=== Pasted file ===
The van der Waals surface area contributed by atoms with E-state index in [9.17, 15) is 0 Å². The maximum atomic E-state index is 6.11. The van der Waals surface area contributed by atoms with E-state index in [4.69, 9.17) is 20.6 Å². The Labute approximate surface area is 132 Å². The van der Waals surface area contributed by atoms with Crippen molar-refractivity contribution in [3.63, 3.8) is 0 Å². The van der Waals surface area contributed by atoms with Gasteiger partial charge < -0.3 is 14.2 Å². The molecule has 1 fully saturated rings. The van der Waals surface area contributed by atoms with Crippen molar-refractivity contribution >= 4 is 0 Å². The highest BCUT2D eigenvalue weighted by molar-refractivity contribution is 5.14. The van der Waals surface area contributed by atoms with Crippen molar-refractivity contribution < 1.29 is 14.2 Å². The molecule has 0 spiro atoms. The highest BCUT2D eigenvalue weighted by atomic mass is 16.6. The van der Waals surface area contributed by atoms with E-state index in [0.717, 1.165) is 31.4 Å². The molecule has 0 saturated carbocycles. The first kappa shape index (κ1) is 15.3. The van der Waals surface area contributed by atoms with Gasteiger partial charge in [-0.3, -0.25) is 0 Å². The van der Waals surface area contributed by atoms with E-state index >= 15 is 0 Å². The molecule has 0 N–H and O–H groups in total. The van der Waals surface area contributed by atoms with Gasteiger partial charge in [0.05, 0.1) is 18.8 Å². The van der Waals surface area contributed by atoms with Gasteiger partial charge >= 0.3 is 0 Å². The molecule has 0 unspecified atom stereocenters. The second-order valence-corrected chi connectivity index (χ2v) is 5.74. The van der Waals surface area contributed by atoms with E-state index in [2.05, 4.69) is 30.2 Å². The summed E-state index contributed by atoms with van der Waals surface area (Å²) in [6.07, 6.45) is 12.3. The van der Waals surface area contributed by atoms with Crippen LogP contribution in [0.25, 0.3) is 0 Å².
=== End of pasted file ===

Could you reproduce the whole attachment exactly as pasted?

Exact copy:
The van der Waals surface area contributed by atoms with E-state index in [9.17, 15) is 0 Å². The maximum atomic E-state index is 6.11. The van der Waals surface area contributed by atoms with E-state index in [4.69, 9.17) is 20.6 Å². The Labute approximate surface area is 132 Å². The van der Waals surface area contributed by atoms with Crippen molar-refractivity contribution in [3.63, 3.8) is 0 Å². The van der Waals surface area contributed by atoms with Gasteiger partial charge < -0.3 is 14.2 Å². The molecule has 1 fully saturated rings. The van der Waals surface area contributed by atoms with Crippen molar-refractivity contribution >= 4 is 0 Å². The highest BCUT2D eigenvalue weighted by molar-refractivity contribution is 5.14. The van der Waals surface area contributed by atoms with Crippen molar-refractivity contribution < 1.29 is 14.2 Å². The molecule has 0 spiro atoms. The highest BCUT2D eigenvalue weighted by atomic mass is 16.6. The van der Waals surface area contributed by atoms with E-state index in [0.717, 1.165) is 31.4 Å². The molecule has 0 saturated carbocycles. The first kappa shape index (κ1) is 15.3. The van der Waals surface area contributed by atoms with Gasteiger partial charge in [-0.3, -0.25) is 0 Å². The van der Waals surface area contributed by atoms with E-state index >= 15 is 0 Å². The molecule has 0 N–H and O–H groups in total. The van der Waals surface area contributed by atoms with Gasteiger partial charge in [0.05, 0.1) is 18.8 Å². The van der Waals surface area contributed by atoms with Gasteiger partial charge >= 0.3 is 0 Å². The molecule has 0 unspecified atom stereocenters. The second-order valence-corrected chi connectivity index (χ2v) is 5.74. The van der Waals surface area contributed by atoms with E-state index in [2.05, 4.69) is 30.2 Å². The summed E-state index contributed by atoms with van der Waals surface area (Å²) in [6.07, 6.45) is 12.3. The van der Waals surface area contributed by atoms with Crippen LogP contribution in [0.25, 0.3) is 0 Å².